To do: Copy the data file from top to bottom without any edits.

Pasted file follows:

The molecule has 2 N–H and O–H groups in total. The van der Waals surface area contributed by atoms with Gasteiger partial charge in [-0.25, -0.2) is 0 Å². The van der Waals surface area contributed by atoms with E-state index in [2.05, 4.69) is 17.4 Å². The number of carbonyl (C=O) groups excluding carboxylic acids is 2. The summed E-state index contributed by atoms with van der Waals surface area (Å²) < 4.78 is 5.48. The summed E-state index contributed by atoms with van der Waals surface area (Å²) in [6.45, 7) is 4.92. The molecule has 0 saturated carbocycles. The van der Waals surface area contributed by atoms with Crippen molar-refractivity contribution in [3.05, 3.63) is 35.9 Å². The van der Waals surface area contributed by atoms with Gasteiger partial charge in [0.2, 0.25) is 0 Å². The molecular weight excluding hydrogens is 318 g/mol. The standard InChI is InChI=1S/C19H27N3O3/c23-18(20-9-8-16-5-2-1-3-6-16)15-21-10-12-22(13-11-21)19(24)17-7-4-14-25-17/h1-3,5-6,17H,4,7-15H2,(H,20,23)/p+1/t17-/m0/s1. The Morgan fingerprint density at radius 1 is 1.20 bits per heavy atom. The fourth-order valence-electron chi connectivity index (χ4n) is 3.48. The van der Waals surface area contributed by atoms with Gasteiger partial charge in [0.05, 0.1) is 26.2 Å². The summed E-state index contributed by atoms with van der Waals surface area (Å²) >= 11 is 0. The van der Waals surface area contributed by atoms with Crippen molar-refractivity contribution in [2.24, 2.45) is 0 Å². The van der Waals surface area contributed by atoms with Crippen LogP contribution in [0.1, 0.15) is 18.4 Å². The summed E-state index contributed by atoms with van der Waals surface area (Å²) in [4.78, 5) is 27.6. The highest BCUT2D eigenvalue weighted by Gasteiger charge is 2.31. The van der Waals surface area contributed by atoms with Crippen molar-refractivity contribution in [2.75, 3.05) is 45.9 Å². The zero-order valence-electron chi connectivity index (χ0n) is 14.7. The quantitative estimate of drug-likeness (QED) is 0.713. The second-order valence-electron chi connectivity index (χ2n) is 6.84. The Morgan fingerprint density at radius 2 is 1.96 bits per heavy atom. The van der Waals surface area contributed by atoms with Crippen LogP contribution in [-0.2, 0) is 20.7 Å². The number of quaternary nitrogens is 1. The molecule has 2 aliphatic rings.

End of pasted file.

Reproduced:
The molecule has 2 N–H and O–H groups in total. The van der Waals surface area contributed by atoms with Gasteiger partial charge in [-0.25, -0.2) is 0 Å². The van der Waals surface area contributed by atoms with E-state index in [2.05, 4.69) is 17.4 Å². The number of carbonyl (C=O) groups excluding carboxylic acids is 2. The summed E-state index contributed by atoms with van der Waals surface area (Å²) < 4.78 is 5.48. The summed E-state index contributed by atoms with van der Waals surface area (Å²) in [6.45, 7) is 4.92. The molecule has 0 saturated carbocycles. The van der Waals surface area contributed by atoms with Crippen molar-refractivity contribution in [3.05, 3.63) is 35.9 Å². The van der Waals surface area contributed by atoms with Gasteiger partial charge in [0.2, 0.25) is 0 Å². The molecular weight excluding hydrogens is 318 g/mol. The standard InChI is InChI=1S/C19H27N3O3/c23-18(20-9-8-16-5-2-1-3-6-16)15-21-10-12-22(13-11-21)19(24)17-7-4-14-25-17/h1-3,5-6,17H,4,7-15H2,(H,20,23)/p+1/t17-/m0/s1. The Morgan fingerprint density at radius 1 is 1.20 bits per heavy atom. The fourth-order valence-electron chi connectivity index (χ4n) is 3.48. The van der Waals surface area contributed by atoms with Gasteiger partial charge in [0.05, 0.1) is 26.2 Å². The summed E-state index contributed by atoms with van der Waals surface area (Å²) >= 11 is 0. The van der Waals surface area contributed by atoms with Crippen molar-refractivity contribution in [2.24, 2.45) is 0 Å². The van der Waals surface area contributed by atoms with Crippen LogP contribution in [0.1, 0.15) is 18.4 Å². The summed E-state index contributed by atoms with van der Waals surface area (Å²) in [4.78, 5) is 27.6. The highest BCUT2D eigenvalue weighted by Gasteiger charge is 2.31. The van der Waals surface area contributed by atoms with Crippen molar-refractivity contribution in [2.75, 3.05) is 45.9 Å². The zero-order valence-electron chi connectivity index (χ0n) is 14.7. The quantitative estimate of drug-likeness (QED) is 0.713. The second-order valence-electron chi connectivity index (χ2n) is 6.84. The Morgan fingerprint density at radius 2 is 1.96 bits per heavy atom. The van der Waals surface area contributed by atoms with Crippen LogP contribution in [-0.2, 0) is 20.7 Å². The number of quaternary nitrogens is 1. The molecule has 2 aliphatic rings.